9. Absence is most often positioned as fundamentally definitional of the genre and in these arguments it is treated in a very binary away, seeing migrant letters as the core example, otherwise with people perceived as being in situations of consanguinity. In fact, when letter collections are looked at en masse the majority of ordinary letter-writing is the product of interrupted presence, as punctuations of and bridges between face-to-face meetings, rather than signifying permanent or semi-permanent absence.
10. As this suggests, the letter has marked temporal aspects, with the intervals between writing and receiving seen as definitional in character. However, the third ‘death of the letter’ argument is that a fundamental change in time/space compression occurs in digital forms of communication, with the temporal order and interrupted temporal rhythms of epistolary exchanges having in effect been dissolved. But this is an overly presentist view of speed and its impact. For instance, in Britain the mail coach, the 1d post, the international telegraph and the postcard were successively seen in ‘death of the letter’ terms, because the time for consideration and reflection which the earlier slow speed of written communications required had been overturned. In fact, immense upsurges in ordinary letter-writing occurred around the successive introductions of these developments.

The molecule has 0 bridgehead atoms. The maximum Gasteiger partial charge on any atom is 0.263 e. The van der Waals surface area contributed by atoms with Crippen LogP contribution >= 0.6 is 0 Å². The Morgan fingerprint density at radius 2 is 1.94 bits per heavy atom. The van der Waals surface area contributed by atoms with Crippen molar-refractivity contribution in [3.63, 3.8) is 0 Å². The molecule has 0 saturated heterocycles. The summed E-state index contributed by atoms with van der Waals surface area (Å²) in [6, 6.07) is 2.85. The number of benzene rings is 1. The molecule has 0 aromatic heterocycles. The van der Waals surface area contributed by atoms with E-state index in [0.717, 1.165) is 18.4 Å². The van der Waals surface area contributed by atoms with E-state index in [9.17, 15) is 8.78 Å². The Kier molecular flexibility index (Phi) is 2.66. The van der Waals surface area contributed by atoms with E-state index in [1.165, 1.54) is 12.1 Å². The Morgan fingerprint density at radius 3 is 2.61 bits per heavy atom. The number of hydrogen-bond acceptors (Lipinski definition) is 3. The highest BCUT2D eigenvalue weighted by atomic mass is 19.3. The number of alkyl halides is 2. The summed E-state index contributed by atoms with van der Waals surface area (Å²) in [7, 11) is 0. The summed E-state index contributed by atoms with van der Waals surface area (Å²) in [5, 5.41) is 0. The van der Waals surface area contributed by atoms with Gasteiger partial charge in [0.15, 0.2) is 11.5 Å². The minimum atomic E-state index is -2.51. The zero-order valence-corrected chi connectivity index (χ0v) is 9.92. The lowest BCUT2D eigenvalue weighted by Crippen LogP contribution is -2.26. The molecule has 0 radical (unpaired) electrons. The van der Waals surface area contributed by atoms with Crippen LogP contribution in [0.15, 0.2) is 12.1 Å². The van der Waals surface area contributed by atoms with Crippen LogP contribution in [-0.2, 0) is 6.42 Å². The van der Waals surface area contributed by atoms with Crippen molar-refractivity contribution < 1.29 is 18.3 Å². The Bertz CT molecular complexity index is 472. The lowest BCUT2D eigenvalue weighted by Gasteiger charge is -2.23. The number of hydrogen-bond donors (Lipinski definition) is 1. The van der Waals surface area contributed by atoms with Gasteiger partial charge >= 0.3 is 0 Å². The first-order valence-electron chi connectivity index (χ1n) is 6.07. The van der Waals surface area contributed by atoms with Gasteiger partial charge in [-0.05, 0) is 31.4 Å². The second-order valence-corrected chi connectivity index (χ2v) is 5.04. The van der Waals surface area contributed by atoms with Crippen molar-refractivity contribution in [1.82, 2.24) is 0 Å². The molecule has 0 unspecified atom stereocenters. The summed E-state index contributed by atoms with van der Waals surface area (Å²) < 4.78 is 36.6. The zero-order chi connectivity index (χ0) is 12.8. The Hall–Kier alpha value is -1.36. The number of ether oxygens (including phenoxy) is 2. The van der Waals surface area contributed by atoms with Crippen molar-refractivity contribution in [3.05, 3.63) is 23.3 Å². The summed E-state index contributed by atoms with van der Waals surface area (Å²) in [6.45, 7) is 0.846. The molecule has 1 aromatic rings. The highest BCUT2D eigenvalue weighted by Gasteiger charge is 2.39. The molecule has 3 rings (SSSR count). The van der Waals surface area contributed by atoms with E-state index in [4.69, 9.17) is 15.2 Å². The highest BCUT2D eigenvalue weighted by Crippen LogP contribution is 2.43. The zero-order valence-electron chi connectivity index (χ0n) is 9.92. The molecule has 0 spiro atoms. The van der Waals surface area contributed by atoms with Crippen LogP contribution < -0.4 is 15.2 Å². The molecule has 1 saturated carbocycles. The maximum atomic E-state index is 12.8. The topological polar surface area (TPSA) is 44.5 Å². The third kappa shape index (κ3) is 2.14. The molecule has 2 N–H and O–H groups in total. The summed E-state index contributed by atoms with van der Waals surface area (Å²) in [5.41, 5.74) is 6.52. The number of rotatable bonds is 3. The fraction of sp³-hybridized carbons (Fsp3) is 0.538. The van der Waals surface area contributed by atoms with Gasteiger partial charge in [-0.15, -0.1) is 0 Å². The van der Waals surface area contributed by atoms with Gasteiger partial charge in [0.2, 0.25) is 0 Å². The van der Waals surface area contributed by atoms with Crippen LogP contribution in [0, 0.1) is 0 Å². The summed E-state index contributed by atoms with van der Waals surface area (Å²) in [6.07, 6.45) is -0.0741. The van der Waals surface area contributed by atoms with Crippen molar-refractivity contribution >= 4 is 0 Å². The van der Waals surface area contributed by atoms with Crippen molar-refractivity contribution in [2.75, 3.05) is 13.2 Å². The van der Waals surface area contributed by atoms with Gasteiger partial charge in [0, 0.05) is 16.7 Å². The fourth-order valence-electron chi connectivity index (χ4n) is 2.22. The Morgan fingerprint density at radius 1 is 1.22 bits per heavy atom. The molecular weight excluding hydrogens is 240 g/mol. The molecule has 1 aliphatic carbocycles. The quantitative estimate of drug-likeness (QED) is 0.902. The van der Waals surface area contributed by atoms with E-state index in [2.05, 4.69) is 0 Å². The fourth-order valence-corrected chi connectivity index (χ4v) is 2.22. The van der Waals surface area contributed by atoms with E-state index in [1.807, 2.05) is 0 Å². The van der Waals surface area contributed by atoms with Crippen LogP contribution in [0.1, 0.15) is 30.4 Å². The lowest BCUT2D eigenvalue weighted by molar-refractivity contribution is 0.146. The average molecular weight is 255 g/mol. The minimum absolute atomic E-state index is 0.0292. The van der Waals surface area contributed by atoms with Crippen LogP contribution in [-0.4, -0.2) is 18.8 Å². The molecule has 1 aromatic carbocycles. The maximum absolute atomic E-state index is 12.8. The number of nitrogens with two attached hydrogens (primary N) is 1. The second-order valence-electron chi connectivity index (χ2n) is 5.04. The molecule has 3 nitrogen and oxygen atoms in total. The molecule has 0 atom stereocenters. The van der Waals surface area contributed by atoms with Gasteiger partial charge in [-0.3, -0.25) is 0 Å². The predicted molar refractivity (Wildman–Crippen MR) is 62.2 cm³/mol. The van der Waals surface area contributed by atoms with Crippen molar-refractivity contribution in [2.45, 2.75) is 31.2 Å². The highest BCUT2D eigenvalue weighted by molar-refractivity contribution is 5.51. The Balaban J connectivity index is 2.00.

11. In addition, ‘very quick’ is not the same as, and is being mistaken for, instant and synchronous. Although digital forms such as text, ‘instant’ messaging and push email certainly involve time/space compression, there is not time/space dissolution, with the separation at the root of epistolary intent still existing, albeit with the communications involved arriving with considerable rapidity and permitting similarly rapid response.
12. The letter’s simulacra of presence character has been one of its most widely remarked upon aspects, with its power for the recipient being that, across absence, it bears many traces of its writer, such as their handwriting, their touch on the paper, sticking of stamps and sealing of envelopes. But the fourth ‘death of the letter’ argument for discussion is the claim that there is as an absolute difference between the letter and paper and the electronic form that epistolary communications can take, with such traces of touch and presence absent from these.
13. More prosaically, in fact many standard letters lack simulacra of presence aspects. Between familiars, for instance, letters need not include personal address or signature. And more generally, letters are now mainly typed (or word processed), not hand-written, and frequently sent as file attachments with e-signatures. In addition, the digital form also produces simulacra of presence aspects. These include, in sending, the use of emoticons, personalised sign-offs, and can be accompanied by photographs or other adornments; and in receiving, they are often saved, and saved per person, again with personalised things like photographs of the sender attached.